FORENSIC LAB ACTIVITY--BLOOD ANALYSIS

Background Information
Blood is a red, sticky fluid. The watery part is called plasma. Several kinds of cells are suspended in the plasma: red blood cells, white blood cells and platelets. Many chemicals are also suspended or dissolved in the plasma, including proteins, sugars, fats, salts, enzymes and gases. Each person's blood has certain inherited characteristics that distinguish it from he blood of other people. But only recently have scientists developed the ability to identify most of these characteristics. Until the 1980's, blood was primarily differentiated according to the presence of three substances that are on the outside of red blood cells called antigens. These are the A, B, and D antigens. The presence or absence of A and B antigens on the the blood determines a persons blood type. If the A antigen is present, the person has A type blood. If the B antigen is present, he has B type blood. If both antigens are present, the blood type is AB. If no antigens are present the person has O type blood. The other important blood antigen is the Rh factor, or D antigen. If one has the D antigen, the person is Rh positive. If he lacks it, he is Rh negative. In order to type a person's blood, antibodies (called agglutinins) made to the antigen are added to the drop of blood. If clumping occurs, then the blood type is known.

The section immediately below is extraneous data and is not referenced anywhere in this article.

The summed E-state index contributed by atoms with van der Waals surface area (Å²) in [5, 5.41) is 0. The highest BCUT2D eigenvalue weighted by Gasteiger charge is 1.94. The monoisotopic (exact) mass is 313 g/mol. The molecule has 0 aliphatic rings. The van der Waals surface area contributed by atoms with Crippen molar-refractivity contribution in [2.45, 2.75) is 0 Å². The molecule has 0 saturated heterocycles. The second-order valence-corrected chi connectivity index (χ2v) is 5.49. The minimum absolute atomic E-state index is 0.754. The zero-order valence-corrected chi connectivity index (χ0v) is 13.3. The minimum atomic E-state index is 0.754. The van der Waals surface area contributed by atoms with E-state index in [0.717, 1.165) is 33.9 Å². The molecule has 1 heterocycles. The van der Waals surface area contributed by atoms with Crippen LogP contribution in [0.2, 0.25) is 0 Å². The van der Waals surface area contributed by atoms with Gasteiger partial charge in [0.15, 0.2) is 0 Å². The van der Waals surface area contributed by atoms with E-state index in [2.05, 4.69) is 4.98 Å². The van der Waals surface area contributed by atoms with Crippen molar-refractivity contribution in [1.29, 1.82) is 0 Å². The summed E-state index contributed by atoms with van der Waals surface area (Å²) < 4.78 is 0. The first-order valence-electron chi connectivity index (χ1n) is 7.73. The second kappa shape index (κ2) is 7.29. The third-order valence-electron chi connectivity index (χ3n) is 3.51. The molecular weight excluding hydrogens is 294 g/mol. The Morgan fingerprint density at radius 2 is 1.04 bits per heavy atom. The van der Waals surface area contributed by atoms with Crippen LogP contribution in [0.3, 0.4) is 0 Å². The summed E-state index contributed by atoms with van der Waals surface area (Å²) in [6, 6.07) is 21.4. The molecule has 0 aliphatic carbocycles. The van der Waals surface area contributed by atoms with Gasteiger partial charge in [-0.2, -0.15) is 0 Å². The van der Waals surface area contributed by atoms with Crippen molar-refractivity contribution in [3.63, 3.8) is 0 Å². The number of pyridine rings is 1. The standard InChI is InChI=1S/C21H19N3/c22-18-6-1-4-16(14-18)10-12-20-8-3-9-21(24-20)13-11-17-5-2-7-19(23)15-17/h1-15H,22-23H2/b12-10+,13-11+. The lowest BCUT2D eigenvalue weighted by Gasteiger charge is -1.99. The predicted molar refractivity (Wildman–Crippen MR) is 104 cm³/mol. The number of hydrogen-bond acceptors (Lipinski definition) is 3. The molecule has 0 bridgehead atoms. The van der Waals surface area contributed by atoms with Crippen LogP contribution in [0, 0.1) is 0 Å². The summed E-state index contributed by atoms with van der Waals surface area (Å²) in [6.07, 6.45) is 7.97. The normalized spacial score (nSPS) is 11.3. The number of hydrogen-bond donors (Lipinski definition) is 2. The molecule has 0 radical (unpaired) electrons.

anti-A agglutinin + blood
clumping occurs
anti-B agglutinin + blood
clumping occurs
Blood type
yes
no
A
no
yes
B
yes
yes
AB
no
no
O


Procedure: Case 96-3337
(Note: because of blood-borne pathogens, you will be working with simulated, not real blood) Sign and date the label on the evidence bags.

  1. Place 2 drops of blood from the crime scene (Exhibit D) on the microscope slide.

  2. Add a drop of Anti-A antiserum to the drop and stir it with the yellow toothpick. Immediately throw the toothpick into the disposal container.

  3. Add a drop of Anti-B antiserum to the second drop of blood. Stir it with the blue toothpick and immediated throw the toothpick away.

  4. Observe the clumping and determine the blood type.

  5. Repeat the procedure for blood from Exhibit E, F, and G. Be sure to record your data. Place used slides in dishpan.



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